TL;DR: see this GitHub issue for summary (Dutch but the pictures there and Figure 1 tell the story).
Somewhere around 1995, building my first website, it was already quite a feat to embed images. Non-aware of image-formats I played with (animated!) GIF and JPEG. Naively image-editing I noticed that my JPEGs became worse and worse after each save…I learned quickly about lossless and lossy encodings back then. Later on came PNG. When I entered the geospatial domain there appeared to be a common convention that JPEG was to be used for arial/satellite images and PNG for rasterized vector renderings. So the years went by and all geo-folks, including me, followed that rule.
Recently I developed and launched Map5.nl: a cloud service for topographic maps mostly made with Dutch Open Geo-data. See my previous post Tales from the Topographic Lowlands how this service evolved. After quite some research I finally settled on an Open Source geo-stack with GDAL, MapServer and MapProxy on Ubuntu. For raster-map serving this appeared to be a golden combination. The full stack, including pre-processing of TIFF-files (and some PNGs) is depicted below. The arrows denote the flow of data.
Figure 2. Map5.nl dataflow for Raster data serving
In a later post I will dive more into the details of this architecture. For now I should explicitly mention the work of Jan-Willem van Aalst, who designed the OpenTopo-related maps provided on Map5.nl using QGIS.
But this post is about JPEG and how/why I found it needs revival in the context of raster-data preparation and serving. I explicitly mention ‘preparation’ as JPEG was applied at two steps within the stack shown in Figure 2.
JPEG Step 1 – Encoding in GeoTIFF
Within the NLExtract project I was already preprocessing historical maps from PNG (with world files) to GeoTIFF. At some point I found out that GeoTIFF, as a container-image format, supports multiple image-encodings. Using JPEG encoding it appeared that the resulting GeoTIFF files were much smaller (about 50%) without hardly any loss in image quality. For the OpenTopo layers, I devised this shell-script to create GeoTIFFs ready to be served by any WMS-server. Without going into details of the script, this line, using gdal_translate, does the actual JPEG-encoding:
gdal_translate -b 1 -b 2 -b 3 -of GTiff
-co PROFILE=Geotiff -co COMPRESS=JPEG
-co PHOTOMETRIC=YCBCR -co BLOCKXSIZE=512 -co BLOCKYSIZE=512
-a_srs EPSG:28992 $src_tif $dst_tif
Later on, I happily noticed, that others, like the great Paul Ramsey also advertised JPEG encoding in GeoTIFF. So JPEG lived up here.
JPEG Step 2 – Encoding in WMS and Tiles
Still within the rest of the geo-stack used for actual map serving with the MapServer/MapProxy combo I was still obeying the old rule to use PNG for serving non-arial/satellite images. I struggled and tested endless variations in configuration settings for PNG. My goal was to serve small tiles with just enough quality blazingly fast. Now PNG has many options, but broadly put one has to make a choice between PNG24 (24 bits) or PNG8 (8 bits, 256 colors). The latter uses a colormap encoding which for the rich color variations of the OpenTopo and coloured hillshading layers had quite noticeable degraded image quality. PNG24 on the other hand rendered great tiled images but with the penalty of significant tile-sizes. A Catch-22 situation… Enter JPEG. Configuring MapProxy to serve JPEG-tiles gave much better results but needed some tweaking:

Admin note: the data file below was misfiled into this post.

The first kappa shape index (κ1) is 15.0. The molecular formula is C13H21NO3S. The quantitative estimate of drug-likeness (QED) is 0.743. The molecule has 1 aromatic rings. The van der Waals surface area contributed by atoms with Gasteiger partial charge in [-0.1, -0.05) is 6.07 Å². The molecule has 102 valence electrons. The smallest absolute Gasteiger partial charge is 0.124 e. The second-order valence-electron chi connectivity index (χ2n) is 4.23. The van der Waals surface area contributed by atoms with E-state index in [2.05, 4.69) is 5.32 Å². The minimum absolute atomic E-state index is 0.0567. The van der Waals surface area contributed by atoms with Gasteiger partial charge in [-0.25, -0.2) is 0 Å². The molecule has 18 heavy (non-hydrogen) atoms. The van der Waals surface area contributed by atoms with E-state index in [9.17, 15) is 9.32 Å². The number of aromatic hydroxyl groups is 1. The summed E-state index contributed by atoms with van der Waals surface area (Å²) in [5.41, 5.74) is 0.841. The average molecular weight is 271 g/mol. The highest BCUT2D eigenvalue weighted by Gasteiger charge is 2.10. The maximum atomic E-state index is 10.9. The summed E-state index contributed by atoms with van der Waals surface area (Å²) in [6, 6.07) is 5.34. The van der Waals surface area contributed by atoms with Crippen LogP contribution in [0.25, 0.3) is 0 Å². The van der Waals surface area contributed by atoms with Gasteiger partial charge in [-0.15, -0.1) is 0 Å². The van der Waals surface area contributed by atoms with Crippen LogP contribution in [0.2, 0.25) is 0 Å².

- use at least faktor 90 JPEG-compression (also in MapServer)
- disable meta-tiling and buffering, i.e. request 256×256 JPEG maps from the MapServer source
So some excerpts from the MapProxy config:
opentopo_file_cache: grids: [geonovum_grid, opentopo_extent_grid] sources: [opentopo_wms] format: image/jpeg meta_buffer: 0 meta_size: [1,1]opentopo_wms: type: wms req: url: http://ms.HOST_URL/go? layers: opentopo format: image/jpeg transparent: false coverage: bbox: [10000.000,299995.559,279997.956,625000.000] srs: 'EPSG:28992'
This gave optimal results. JPEG tiles were around 4.5 times as small as PNG24. See the results in Figure 1 above. For the Hillshading layer the differences were striking especially when zoomed-in. See Figure 3 below.
So my choice was to settle for JPEG for the topographic and hillshading maps. You can browse all Map5.nl layers in the NLTopo App.
So yes, JPEG seems the most optimal for these type of map-layers, but am I missing something? Some proponed: “Yes, but JPEG has no transparency nor alpha-channel”. Hmm, true, but does this matter in most modern web-clients like OpenLayers or Leaflet? From what I observed, JPEG-layers will happily obey opacity-settings in these web-clients. For example, Figure 4 below shows the national Dutch Topographic map overlayed with the Map5.nl hillshading layer.
So what to conclude? Basically the title of this post should say it. Further I would again like to acknowledge Jan-Willem van Aalst for his outstanding work on OpenTopo maps and Frank Steggink for making the basic hillshading map from the free Dutch Lidar- pointcloud-data (AHN2). And further the developers of MapServer and MapProxy, what an awesome combo. Even without pre-tiling maps are served blazingly fast! I am really fond of the Hillshading map. The Netherlands, known to be “flatland”, can now reveal also its past. See for example figure 5 below, a Roman Fort from about 2000 years ago!